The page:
Giant cell arteritis

Giant cell arteritis (GCA) is a common granulomatous vasculitis affecting medium- to large-sized arteries. It may also be known as temporal arteritis or cranial arteritis, given its propensity to involve the extracranial carotid artery branches such as the temporal artery

Giant cell arteritis is the most common primary systemic vasculitis. It has an incidence of 200 per million persons per year 6. Typically affects older individuals with patients usually being older than 50, with a peak incidence between the ages of 70 and 80 3. There is a recognised female predilection.

There are many possible clinical features that present in a subacute fashion 10:

It is histologically similar to other large vessel vasculitides (such as Takayasu arteritis) showing granulomatous inflammation of arteries with infiltration predominantly by histiocytes, lymphocytes, and multinucleated giant cells. The characteristic multinucleated giant cells are only found in ~50% of cases 1.

Can potentially affect any medium to large-sized vessels, affecting the aorta (~20% of cases 7) and its major branches, particularly the extracranial branches of the carotid artery 6.

  • increased diameter of the temporal artery and hypoechoic wall thickening (halo sign)
    • with duplex ultrasound, sensitivity is 87% and specificity is 96% 9
    • more specific for giant cell arteritis if bilateral 8
    • reversible under corticosteroid treatment; this is reflected in the normalization of the sonographic features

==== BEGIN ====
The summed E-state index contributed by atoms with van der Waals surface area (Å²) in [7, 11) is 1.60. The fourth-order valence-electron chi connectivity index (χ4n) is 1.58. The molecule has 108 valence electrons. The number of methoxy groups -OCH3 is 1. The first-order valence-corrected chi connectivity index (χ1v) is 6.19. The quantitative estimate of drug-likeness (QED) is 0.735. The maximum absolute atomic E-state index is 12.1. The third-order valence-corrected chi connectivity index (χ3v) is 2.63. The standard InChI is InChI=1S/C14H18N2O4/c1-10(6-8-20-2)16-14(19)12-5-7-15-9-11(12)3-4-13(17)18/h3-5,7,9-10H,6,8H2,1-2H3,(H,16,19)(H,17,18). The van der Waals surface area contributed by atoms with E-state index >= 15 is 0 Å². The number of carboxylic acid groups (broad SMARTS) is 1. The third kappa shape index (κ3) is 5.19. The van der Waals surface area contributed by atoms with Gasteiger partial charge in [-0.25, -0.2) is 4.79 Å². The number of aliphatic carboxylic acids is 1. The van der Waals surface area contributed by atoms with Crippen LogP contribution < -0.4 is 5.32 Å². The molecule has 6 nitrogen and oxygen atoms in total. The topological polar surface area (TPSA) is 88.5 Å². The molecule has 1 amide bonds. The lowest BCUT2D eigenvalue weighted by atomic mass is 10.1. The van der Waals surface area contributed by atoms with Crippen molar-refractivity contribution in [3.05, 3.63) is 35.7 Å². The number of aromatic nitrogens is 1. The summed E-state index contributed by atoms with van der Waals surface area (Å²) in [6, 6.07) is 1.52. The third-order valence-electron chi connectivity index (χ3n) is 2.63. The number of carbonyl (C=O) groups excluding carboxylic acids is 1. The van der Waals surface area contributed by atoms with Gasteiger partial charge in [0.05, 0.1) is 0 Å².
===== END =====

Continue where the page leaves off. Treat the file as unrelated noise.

• stenosis may be present but is not a specific sign for giant cell arteritis 8

Findings on CT include:

  • wall thickening of affected segments
  • calcification
  • mural thrombi

Arterial phase CT (angiography) is useful for assessing luminal abnormalities:

  • stenoses
  • occlusions
  • dilatations
  • aneurysm formation
  • T1 C+ (Gd)
    • the best sequence for assessment
    • shows mural inflammation very well 2,4
    • mean wall thickness increased in the affected region
    • luminal diameter correspondingly decreased in the affected region
    • reported approximate sensitivity and specificity is 80% and 97%, respectively 2 

Treatment is with corticosteroid therapy and aspirin 11.

Imaging differential considerations include:

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Article information

rID: 10936
System: Vascular
Synonyms or Alternate Spellings:
  • Temporal arteritis
  • Giant cell arteritis (GCA)
  • Maladie de Horton
  • Horton disease
  • Cranial arteritis

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Cases and figures

  • Case 1: temporal arteritis
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  • Case 2: halo sign
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  • Good evidence of ...
    Case 3: baseline study
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  • Case 3 :changes after therapy
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  • Case 4: on right
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  • Case 5: on left
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  • Case 6: aortitis
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